How Telehealth Can Help People With Hives
One in five of us can expect to experience hives (urticaria) at some point, and one in 20 people experiences chronic hives lasting more than six weeks. Itchy and painful, chronic hives can have many causes, from allergic reactions to sensitivity to temperatures. Identifying the cause—or trigger—of your hives can take some time, medical oversight, and self-monitoring. Telehealth, which allows you to meet with your doctor over phone call or video chat, can help.
Telehealth for Hives: Access to Online Allergists
Today, there are only 3,000 allergists in the United States, and that’s not enough to cover every case of hives in person. Telehealth provides wider access, connecting allergists with patients efficiently online, regardless of physical location.
Wherever you live, there may also be times where it’s not safe for you to visit a healthcare facility for hives treatment due to the risk of infection from other people. During the coronavirus disease 2019 (COVID-19) pandemic, for example, telehealth has made it possible for many people with hives to receive care from a comfortable distance.
Regardless of the reason for telehealth, research has proven it to be effective, with high patient satisfaction. In fact, a third of those responding to a recent survey preferred telehealth to in-person visits.
Hives Treatment and Tracking Your Triggers
Online or off, your doctor needs input and observations from your life to help determine the cause of your chronic hives. You’ll likely be asked to track potential triggers of hives so you can avoid them. This process can be as “lo-fi” as keeping a written journal or as “hi-fi” as entering information into an app. Check out common triggers mapped to reaction times:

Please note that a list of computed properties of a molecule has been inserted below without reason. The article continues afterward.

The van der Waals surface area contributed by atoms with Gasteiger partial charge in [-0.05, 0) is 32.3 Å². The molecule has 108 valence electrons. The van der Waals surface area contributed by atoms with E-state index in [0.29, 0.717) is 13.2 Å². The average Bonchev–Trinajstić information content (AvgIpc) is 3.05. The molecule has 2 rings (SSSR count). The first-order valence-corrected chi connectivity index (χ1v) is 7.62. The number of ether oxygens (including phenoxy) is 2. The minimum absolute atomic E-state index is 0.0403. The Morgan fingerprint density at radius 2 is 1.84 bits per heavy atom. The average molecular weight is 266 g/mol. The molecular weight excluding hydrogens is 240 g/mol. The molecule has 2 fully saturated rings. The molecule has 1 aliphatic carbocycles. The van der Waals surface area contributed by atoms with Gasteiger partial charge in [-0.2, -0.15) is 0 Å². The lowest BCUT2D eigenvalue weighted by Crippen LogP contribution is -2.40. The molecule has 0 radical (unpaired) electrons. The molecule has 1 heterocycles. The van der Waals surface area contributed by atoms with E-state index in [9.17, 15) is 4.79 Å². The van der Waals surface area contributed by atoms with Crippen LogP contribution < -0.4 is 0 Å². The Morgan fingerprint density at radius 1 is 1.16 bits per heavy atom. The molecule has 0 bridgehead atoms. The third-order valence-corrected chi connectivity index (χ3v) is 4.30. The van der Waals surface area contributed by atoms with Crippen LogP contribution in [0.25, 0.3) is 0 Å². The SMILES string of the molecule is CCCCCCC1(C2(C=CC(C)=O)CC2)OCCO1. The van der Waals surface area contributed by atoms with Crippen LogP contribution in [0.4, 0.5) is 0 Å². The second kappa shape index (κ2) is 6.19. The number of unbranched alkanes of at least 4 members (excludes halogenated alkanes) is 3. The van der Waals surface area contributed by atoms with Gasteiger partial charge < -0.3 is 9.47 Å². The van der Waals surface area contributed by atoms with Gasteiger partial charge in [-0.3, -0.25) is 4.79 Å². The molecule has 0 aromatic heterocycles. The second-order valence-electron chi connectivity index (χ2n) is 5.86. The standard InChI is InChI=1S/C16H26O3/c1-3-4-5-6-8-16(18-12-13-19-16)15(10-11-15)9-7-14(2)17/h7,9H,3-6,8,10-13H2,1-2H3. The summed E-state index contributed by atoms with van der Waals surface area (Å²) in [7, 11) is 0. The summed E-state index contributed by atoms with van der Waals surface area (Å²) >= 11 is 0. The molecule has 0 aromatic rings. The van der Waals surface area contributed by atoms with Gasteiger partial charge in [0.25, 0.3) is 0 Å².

- Heat can trigger hives within a few minutes
- Foods can trigger hives within an hour
- Stress or exercise can trigger hives within half an hour
- Skin pressure (such as tight-fitting clothes) can trigger hives within four hours
- Medications can trigger hives within anywhere from minutes to years
Up to half of those with chronic hives never determine the trigger, but the attempt is important. Certain treatments work best for certain triggers. However, if a trigger can’t be isolated, effective treatments are still available.
Preparing for Your Telehealth Visit
Just like an in-person doctor’s appointment, there are some things you can do to make sure you’re ready for your telehealth visit. Ask your doctor’s office if there are any special apps or programs you need to download in advance, along with any forms you’ll need to fill out. You may need to register for an account with your doctor’s online patient portal, or it may be as simple as clicking a link your doctor’s office emails you. Regardless of the software, make sure your smartphone, tablet, or computer is charged and your internet connection is strong before your appointment. Write down any questions or concerns you want to go over with your doctor, be ready to discuss any trigger reactions you’ve tracked, and keep a pen and paper handy to take notes during the appointment. If you want to show your doctor your hives symptoms during your video call, choose a well-lit, quiet area of your house to get set up.
The availability of telehealth has increased over the last few years for many conditions, not just hives, and most insurance plans now cover it at some level. Talk with your insurance company and ask your primary healthcare provider or allergist if telehealth could be a good choice for you.